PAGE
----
There’s nothing provocative, nothing new happening here, certainly not for a 21st century audience member with a degree of familiarity with the catch all ‘multiculturalism’ phenomenon that characterizes Canada, the United States, and plenty of other countries across the globe. By the time the more dramatic, revealing flashback scenes transpired, my immediate reaction was, I’m sad to report, ‘Huh, so that’s what the fuss was about?’ So here we have an Atom Egoyan film about misinformation over the internet and multiculturalism (or something of that nature) and neither theme really works. Granted, just like in any other film, there are other things going on, the movie isn’t strictly about those two themes, but they seem to be what mainly drive the current and past stories of all the characters involved. Sabine, who at first approaches Tom in traditional Islamic garb, tries to elicit reactions out of him by speaking ill about Jews. Really? That was part of your plan? Okay…
Seeing as I’m a forgiving movie goer, I usually see the good in most films, and Adoration is no exception. Arsinée Khanjian, who has appeared in many of Atom Egoyan’s films in the past, is her usual reliable self. There is an earnestness in her performances that I find attractive and she doesn’t disappoint, except with the fact that I don’t think her dialogue is very sharp. The same can be said for Scott Speedman, a solid actor who doesn’t seem to get the work an actor of his character deserves (no, I don’t think Underworld counts). Tom isn’t necessarily an easy role to play. His character is shy, but must open up at least a little bit by the end, otherwise the entire purpose of Sabine’s weird plan is lost. Speedman handles this well, scruffy beard and all. Even young Devon Bostick, whom I had never heard of up until now, delivers a solid performance as the teen ‘acting out’ a lie to his class, but also genuinely curious for the truth behind the death of his parents. It’s nothing to shout about, but he’s a more than competent actor. The film also looks very good. There is a rather poetic and sometimes dreamy look and feel to the proceedings, something not unheard of in an Egoyan film. Many of his previous efforts share this same strange but effective quality. I don’t quite know how to explain it. It’s all in the shot setups, editing, score and cinematography. Each scene is given a somewhat ‘soft’ touch, despite how many of his films deal with deadly serious and dramatic manners.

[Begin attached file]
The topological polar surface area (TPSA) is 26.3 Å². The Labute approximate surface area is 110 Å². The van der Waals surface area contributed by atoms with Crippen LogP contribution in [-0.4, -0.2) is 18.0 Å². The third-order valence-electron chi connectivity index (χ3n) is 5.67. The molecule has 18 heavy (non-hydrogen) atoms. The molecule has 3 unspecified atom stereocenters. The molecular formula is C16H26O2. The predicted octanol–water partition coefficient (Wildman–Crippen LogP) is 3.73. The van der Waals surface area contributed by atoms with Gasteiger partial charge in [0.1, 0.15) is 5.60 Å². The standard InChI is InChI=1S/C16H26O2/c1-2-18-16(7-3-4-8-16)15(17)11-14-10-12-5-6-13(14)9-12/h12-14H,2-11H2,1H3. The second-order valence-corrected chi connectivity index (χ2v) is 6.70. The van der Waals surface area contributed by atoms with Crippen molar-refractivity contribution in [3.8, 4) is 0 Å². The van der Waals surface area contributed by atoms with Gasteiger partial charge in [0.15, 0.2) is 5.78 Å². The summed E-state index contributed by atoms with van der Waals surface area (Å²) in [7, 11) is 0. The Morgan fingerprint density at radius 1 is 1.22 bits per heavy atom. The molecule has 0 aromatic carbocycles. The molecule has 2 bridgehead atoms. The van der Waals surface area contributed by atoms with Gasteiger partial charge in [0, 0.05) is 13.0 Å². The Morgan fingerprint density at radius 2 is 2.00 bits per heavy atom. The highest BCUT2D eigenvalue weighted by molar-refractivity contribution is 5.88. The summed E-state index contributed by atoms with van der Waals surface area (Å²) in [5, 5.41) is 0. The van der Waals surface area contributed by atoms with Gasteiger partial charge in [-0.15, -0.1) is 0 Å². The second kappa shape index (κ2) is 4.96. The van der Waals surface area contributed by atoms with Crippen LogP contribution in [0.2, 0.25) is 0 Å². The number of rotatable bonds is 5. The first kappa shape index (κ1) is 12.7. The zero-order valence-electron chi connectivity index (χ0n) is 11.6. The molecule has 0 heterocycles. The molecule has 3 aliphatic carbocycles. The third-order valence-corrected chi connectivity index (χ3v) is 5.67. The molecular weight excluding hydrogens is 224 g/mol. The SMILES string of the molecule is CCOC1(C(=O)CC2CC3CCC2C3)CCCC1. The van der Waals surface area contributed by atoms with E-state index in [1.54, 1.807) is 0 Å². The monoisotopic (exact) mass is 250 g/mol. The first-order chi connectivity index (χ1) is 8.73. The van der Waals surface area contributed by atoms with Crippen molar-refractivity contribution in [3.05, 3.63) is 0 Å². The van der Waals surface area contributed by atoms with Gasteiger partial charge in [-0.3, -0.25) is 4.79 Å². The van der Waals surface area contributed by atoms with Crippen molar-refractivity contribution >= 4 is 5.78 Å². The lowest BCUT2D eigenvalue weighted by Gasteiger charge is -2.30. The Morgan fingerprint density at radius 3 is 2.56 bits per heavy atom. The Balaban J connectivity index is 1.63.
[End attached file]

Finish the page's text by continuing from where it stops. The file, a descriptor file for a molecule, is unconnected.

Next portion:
There is this one line of dialogue, which I don’t recall word for word and therefore will paraphrase, that Sabine delivers late in the movie, when all has been revealed and discussed. It pertains to her connection with Simon’s father, and while I was hoping for something dramatic and intriguing, she literally explains that she ‘doesn’t know why it happened.’ She ‘cannot explain it.’ That’s unfortunately what I felt when the film ended. Where did things go wrong and why? The film always seems unsure of what it wants to do with its characters and their storylines. By the time Simon experiences his cathartic climax, the moment hasn’t been earned. It would be tempting to applaud Egoyan for tackling these fascinating issues raised in the movie, but for someone who has handled delicate material in far better manner with previous efforts, one can’t help but feel that this is a missed opportunity. Despite all this, I still didn’t hate the film. It has solid moments, mostly due to the acting, which is solid throughout. Even though they aren’t given the best possible treatment, I did like some of the ideas the movie played with (minus the ridiculous racism scenes). It’s simply too unfocused and loses its way the deeper into the story we get. You can’t strike gold every time indeed.